• SUGGESTION: Use this exercise for yourself and with your child(ren) to find your/their anchor breath in times of overwhelm, frustration, upset, anger, etc..  It’s important our children understand that we too experience strong emotions and we need to take moments to settle ourselves back to a feel good state. 


  • BREATHING BUDDY:  Have your child(ren) choose their favorite stuffed animal, lie down on their backs and place their stuffed animal on their belly.  Ask them to watch the animal moving up as they breathe in and down as they breathe out.  Tell them this is their breathing buddy and whenever they need to calm themselves down, or whenever they are feeling scared, they can always use their breathing buddy just like this. 

  • SUGGESTION:  Use this exercise with children before bedtime for a more calming transition to sleep.

5.    Leaf Meditation EXERCISE

  • APPLICATION:  Find a few different leaves with or without your child and carve out some time to examine each leaf together.  Notice the color, the texture, trace your finger around the shape of the leaf, is it pointy/jagged/soft/crispy, etc..?  Look at the veins on the leaf, notice any holes on the leaf, etc..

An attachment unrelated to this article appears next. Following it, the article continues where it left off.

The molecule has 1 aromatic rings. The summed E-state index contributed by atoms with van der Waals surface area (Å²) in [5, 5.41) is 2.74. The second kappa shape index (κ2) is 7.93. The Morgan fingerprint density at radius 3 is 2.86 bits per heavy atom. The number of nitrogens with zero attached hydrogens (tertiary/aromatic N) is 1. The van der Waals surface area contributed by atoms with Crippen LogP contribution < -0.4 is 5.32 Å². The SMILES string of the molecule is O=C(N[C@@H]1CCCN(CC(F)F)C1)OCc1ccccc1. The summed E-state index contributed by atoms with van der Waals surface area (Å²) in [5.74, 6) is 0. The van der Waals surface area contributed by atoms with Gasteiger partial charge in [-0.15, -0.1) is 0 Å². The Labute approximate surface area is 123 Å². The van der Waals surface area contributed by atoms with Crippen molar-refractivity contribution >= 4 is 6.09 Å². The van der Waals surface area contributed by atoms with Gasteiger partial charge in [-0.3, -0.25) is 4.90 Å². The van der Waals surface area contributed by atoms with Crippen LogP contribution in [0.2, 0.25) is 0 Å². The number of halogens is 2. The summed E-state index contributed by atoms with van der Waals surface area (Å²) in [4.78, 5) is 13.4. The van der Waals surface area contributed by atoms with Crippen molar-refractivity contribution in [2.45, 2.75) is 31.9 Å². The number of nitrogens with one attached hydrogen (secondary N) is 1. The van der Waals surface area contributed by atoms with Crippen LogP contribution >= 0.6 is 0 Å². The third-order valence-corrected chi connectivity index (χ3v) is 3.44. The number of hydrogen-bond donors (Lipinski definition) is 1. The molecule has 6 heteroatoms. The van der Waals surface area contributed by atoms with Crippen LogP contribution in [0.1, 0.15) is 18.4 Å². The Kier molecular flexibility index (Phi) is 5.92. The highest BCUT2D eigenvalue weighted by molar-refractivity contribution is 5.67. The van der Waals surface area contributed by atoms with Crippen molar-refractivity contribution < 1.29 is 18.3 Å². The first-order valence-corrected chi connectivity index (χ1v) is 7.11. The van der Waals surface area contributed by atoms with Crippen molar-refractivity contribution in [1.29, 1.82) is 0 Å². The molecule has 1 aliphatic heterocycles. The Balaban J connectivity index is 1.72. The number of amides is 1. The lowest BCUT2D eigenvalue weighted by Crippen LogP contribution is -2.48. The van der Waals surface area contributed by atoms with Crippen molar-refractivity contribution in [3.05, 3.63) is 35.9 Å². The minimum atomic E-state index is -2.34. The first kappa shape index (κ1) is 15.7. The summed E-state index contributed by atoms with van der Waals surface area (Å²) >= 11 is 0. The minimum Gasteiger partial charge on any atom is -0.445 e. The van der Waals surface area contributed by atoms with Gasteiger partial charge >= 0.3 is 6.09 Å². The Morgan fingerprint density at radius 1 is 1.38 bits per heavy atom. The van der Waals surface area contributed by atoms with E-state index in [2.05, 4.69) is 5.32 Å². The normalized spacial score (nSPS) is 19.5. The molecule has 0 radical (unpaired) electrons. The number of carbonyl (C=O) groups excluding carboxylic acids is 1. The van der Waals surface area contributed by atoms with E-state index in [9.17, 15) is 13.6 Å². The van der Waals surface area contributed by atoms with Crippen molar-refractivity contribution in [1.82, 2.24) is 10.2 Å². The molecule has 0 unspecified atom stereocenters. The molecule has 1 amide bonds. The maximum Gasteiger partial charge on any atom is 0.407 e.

• SUGGESTION:  Find a special, accessible place in the house to keep your leaves.  Maybe have acorns, flowers and other objects from nature in a box with the leaves.  This exercise can be used as a transitional exercise from one task to the next.  Can also be done organically as you are headed out to the car to go some place, stop with your child to notice that bug, the clover, the leaf or flower on the ground.  All with intentional pause, presence and curiosity.

6.    Create a Scavenger Hunt

  • APPLICATION:  Make a list of items that would be found outside.  The list can be made with your child(ren) or not.  Write those items down on paper and begin to search for those things together. 

7.    Mirror EXERCISE

  • APPLICATION:  Take a moment with your child to look closely into one each others eyes and see if you can find each others reflections.  Ask your child to find their own image in your eyes and you try to find your image in their eyes.